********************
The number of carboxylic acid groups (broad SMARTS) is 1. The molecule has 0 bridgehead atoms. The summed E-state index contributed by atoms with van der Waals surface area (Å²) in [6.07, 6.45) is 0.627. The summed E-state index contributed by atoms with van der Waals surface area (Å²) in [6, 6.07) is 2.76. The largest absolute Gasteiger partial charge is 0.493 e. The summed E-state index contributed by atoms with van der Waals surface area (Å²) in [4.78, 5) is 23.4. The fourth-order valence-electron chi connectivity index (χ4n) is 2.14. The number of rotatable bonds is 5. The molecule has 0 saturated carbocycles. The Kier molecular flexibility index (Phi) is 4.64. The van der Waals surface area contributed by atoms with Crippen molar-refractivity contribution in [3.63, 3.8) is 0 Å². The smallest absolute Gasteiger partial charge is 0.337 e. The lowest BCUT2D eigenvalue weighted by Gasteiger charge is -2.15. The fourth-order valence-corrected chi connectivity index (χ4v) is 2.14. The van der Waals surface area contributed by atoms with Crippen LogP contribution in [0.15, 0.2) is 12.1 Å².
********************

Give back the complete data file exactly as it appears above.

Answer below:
The number of carboxylic acid groups (broad SMARTS) is 1. The molecule has 0 bridgehead atoms. The summed E-state index contributed by atoms with van der Waals surface area (Å²) in [6.07, 6.45) is 0.627. The summed E-state index contributed by atoms with van der Waals surface area (Å²) in [6, 6.07) is 2.76. The largest absolute Gasteiger partial charge is 0.493 e. The summed E-state index contributed by atoms with van der Waals surface area (Å²) in [4.78, 5) is 23.4. The fourth-order valence-electron chi connectivity index (χ4n) is 2.14. The number of rotatable bonds is 5. The molecule has 0 saturated carbocycles. The Kier molecular flexibility index (Phi) is 4.64. The van der Waals surface area contributed by atoms with Crippen molar-refractivity contribution in [3.63, 3.8) is 0 Å². The smallest absolute Gasteiger partial charge is 0.337 e. The lowest BCUT2D eigenvalue weighted by Gasteiger charge is -2.15. The fourth-order valence-corrected chi connectivity index (χ4v) is 2.14. The van der Waals surface area contributed by atoms with Crippen LogP contribution in [0.15, 0.2) is 12.1 Å².